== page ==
The potential of utilizing interfacial complexes, formed through the electrostatic interactions of proteins and polysaccharides at oil−water interfaces, to stabilize model beverage cloud emulsions has been examined. These interfacial complexes were formed by mixing charged polysaccharides with oil-in-water emulsions containing oppositely charged protein-coated oil droplets. Model beverage emulsions were prepared that consisted of 0.1 wt % corn oil droplets coated by β-lactoglobulin (β-Lg), β-Lg/alginate, β-Lg/ι-carrageenan, or β-Lg/gum arabic interfacial layers (pH 3 or 4). Stable emulsions were formed when the polysaccharide concentration was sufficient to saturate the protein-coated droplets. The emulsions were subjected to variations in pH (from 3 to 7), ionic strength (from 0 to 250 mM NaCl), and thermal processing (from 30 or 90 °C), and the influence on their stability was determined. The emulsions containing alginate and carrageenan had the best stability to ionic strength and thermal processing. This study shows that the controlled formation of protein−polysaccharide complexes at droplet surfaces may be used to produce stable beverage emulsions, which may have important implications for industrial applications.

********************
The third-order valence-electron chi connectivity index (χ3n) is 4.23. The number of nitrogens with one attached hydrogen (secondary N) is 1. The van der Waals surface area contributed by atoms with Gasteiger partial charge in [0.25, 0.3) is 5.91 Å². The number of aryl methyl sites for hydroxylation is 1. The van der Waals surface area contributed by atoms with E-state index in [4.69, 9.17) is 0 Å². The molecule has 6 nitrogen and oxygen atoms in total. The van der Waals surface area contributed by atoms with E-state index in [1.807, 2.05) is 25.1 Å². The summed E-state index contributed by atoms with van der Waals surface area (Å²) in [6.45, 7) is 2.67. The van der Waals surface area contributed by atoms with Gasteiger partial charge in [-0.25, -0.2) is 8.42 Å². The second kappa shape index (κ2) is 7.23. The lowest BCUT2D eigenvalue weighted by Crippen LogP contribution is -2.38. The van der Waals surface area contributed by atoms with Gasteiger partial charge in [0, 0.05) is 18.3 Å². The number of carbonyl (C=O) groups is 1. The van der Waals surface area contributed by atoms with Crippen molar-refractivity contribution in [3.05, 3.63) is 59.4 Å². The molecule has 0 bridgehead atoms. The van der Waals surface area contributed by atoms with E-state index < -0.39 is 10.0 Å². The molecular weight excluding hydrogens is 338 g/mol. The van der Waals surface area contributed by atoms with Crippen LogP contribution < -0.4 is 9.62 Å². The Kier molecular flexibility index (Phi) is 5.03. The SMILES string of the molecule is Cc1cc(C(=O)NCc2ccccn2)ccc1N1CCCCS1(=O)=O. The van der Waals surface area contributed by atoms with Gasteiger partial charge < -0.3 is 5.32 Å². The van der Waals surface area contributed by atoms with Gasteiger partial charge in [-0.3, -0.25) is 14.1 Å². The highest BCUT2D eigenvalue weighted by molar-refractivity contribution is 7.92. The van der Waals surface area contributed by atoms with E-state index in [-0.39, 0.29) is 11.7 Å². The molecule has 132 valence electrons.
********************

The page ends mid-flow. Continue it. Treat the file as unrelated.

- gum arabic,
Available at: http://works.bepress.com/djulian_mcclements/110/